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Macroeconomic Policies

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Macroeconomic Policies

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Monetary Policy

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Monetary Policy
• Attempts to influence the level of economic activity (the amount of buying and selling in the economy) through changes to the amount of money in circulation and the price of money – short-term interest rates. • Interest rates the key area of Monetary Policy

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uk Monetary Policy • Short-term interest rates set by the Monetary Policy Committee (MPC) of the Bank of England • Meets for 2 days each month to decide on rates • The ‘official rate’ is the rate at which the Bank of England will lend to the financial system and influences the structure of all other interest rates Copyright 2007 – Biz/ed .http://www.bized.co.

bized.uk Monetary Policy Copyright 2007 – Biz/ed .co.http://www.

uk Monetary Policy • Basis of Monetary Policy is that there is a long run relationship between the amount of money and inflation • Demand for Money – the amount people wish to hold as cash as opposed to other assets • The Supply of Money – the amount of money in circulation in the economy Copyright 2007 – Biz/ed .http://www.co.bized.

V = velocity of circulation.http://www.uk Monetary Policy • The Classical Quantity Theory of Money: • MV = PY – (where M = the money stock.bized. P = price level and Y = level of national income • More formally: Copyright 2007 – Biz/ed .co.

uk Monetary Policy – P is the price level – Y is the level of real national income – Md is demand for money for transactions purposes – K = proportion of national income held as transactions balances • Md = k PY where: • In equilibrium Md = Ms – So: P = 1/kY x M – A rise in Ms will lead to a proportional rise in P Copyright 2007 – Biz/ed .http://www.bized.co.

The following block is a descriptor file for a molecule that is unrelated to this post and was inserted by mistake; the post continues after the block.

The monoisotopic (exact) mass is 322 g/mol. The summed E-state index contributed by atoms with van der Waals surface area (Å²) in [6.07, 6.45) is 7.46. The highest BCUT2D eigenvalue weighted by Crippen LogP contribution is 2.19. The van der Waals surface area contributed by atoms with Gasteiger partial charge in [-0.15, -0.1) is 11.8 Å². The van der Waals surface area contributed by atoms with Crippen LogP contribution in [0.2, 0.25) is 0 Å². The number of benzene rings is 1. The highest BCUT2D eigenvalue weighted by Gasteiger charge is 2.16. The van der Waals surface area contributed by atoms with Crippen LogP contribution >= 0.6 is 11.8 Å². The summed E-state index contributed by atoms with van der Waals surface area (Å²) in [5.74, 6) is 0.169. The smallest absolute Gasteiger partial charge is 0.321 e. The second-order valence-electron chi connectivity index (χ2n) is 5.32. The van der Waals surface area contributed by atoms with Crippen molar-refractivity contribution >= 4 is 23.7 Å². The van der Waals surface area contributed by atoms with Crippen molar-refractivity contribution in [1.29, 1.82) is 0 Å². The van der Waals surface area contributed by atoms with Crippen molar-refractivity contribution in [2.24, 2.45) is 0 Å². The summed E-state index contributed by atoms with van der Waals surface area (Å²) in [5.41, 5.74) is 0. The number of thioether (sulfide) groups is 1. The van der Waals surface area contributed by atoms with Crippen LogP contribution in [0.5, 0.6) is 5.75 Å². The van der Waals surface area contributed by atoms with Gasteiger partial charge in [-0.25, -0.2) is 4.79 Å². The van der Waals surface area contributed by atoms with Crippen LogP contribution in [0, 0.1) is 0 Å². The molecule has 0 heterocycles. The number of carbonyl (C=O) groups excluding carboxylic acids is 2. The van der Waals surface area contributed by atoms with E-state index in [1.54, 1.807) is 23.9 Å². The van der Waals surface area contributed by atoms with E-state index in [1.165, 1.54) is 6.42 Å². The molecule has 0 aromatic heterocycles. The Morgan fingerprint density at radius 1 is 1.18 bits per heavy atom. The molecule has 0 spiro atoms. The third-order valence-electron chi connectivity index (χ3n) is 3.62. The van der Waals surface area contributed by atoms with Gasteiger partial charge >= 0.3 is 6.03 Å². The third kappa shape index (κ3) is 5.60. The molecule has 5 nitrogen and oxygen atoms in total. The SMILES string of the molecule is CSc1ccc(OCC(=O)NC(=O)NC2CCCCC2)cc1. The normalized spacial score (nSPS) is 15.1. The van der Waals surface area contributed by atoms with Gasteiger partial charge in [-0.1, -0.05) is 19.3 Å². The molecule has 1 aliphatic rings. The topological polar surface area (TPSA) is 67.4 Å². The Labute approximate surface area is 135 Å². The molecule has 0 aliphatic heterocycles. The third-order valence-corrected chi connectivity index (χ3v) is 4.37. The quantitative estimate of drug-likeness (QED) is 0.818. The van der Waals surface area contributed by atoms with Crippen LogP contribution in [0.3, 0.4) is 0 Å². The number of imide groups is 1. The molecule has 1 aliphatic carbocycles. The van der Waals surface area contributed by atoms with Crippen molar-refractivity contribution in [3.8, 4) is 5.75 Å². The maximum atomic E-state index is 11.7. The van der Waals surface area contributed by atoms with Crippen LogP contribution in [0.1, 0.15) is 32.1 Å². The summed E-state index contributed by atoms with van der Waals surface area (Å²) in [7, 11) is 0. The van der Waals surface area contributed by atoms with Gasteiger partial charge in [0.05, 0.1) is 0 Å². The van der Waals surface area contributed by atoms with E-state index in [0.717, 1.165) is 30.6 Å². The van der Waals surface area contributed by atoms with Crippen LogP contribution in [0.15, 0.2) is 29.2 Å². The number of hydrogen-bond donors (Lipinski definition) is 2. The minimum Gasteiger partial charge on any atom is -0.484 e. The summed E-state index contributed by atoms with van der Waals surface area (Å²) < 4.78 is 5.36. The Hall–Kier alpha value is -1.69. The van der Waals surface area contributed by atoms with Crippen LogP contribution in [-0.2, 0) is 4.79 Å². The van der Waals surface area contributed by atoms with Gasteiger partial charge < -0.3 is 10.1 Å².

http://www.uk Monetary Policy • Supply of Money: –Narrow Money – notes and coins in circulation (M0) –Broad Money – Notes and coins plus money held in bank and building society accounts (M4) • A rise in either (ceteris paribus) might signal a rise in aggregate demand (AD) Copyright 2007 – Biz/ed .co.bized.

http://www.co.bized.uk Monetary Policy • The Interest Rate Transmission Mechanism – The process by which a change in interest rates feeds through to AD Copyright 2007 – Biz/ed .

bized.uk The Interest Rate Transmission Mechanism 1 Credit Individuals Loans Interest Rates Borrowing Firms Existing Loans New Loans Consumption Investment Margins Costs Employment Consumption Copyright 2007 – Biz/ed .http://www.co.

bized.co.uk The Interest Rate Transmission Mechanism 2 Disposable Income Existing Property Equity Demand for New Housing Consumption Consumption Interest Rates Mortgages New Investment Savings Copyright 2007 – Biz/ed .http://www.

co.http://www.uk The Interest Rate Transmission Mechanism 3 Mp Appreciation Dm Xp Interest Rates Exchange Rates Dx Balance of Payments Mp Depreciation Dm Xp Dx Copyright 2007 – Biz/ed .bized.

bized.co.http://www.uk Supply Side Policy Copyright 2007 – Biz/ed .

http://www.g.bized.uk Supply Side Policy • Intention is to shift the aggregate supply curve to the right. lowering taxes increases incentives. increasing the long term productive capacity of the economy • Tend to be long-term policies • Arguments about how effective they are – e. reducing welfare dependency increases the urge to find work Copyright 2007 – Biz/ed .co.

to Yf2 2.uk Inflation Supply Side Policy AS AS1 Supply side Increases in policies can help long-term to push the AS capacity can help curve to the right the economy to increasing the grow without capacity of the undue pressure economy from Yf on inflation.co.bized.http://www.3% 2.0% AD Yf Yf2 Real National Income Copyright 2007 – Biz/ed .

co.bized.uk Supply Side Policies • Policies aim to influence productivity and efficiency of the economy • Key feature – open up markets and de-regulate to improve efficiency in the working of markets and the allocation of resources Copyright 2007 – Biz/ed .http://www.

uk Supply Side Policy • Main areas of policy: – Labour Market – reduce impediments to free market.bized. terms and conditions. pay – Criticism of such policies is that they put the needs of employers above those of workers which can lead to exploitation Copyright 2007 – Biz/ed .http://www.co. reduce bureaucracy and ‘red tape’ – flexible labour markets – Reduce power of trade unions – legislation of the eighties still has an impact in this respect – Short term contracts – Flexible working arrangements – Hiring and firing – Contracts.

http://www.uk Supply Side Policy • Tax and Welfare Reform: – More stringent benefit regime – Tax reform to encourage people to work – Improving access to training and education – ‘New Deal’ scheme Copyright 2007 – Biz/ed .co.bized.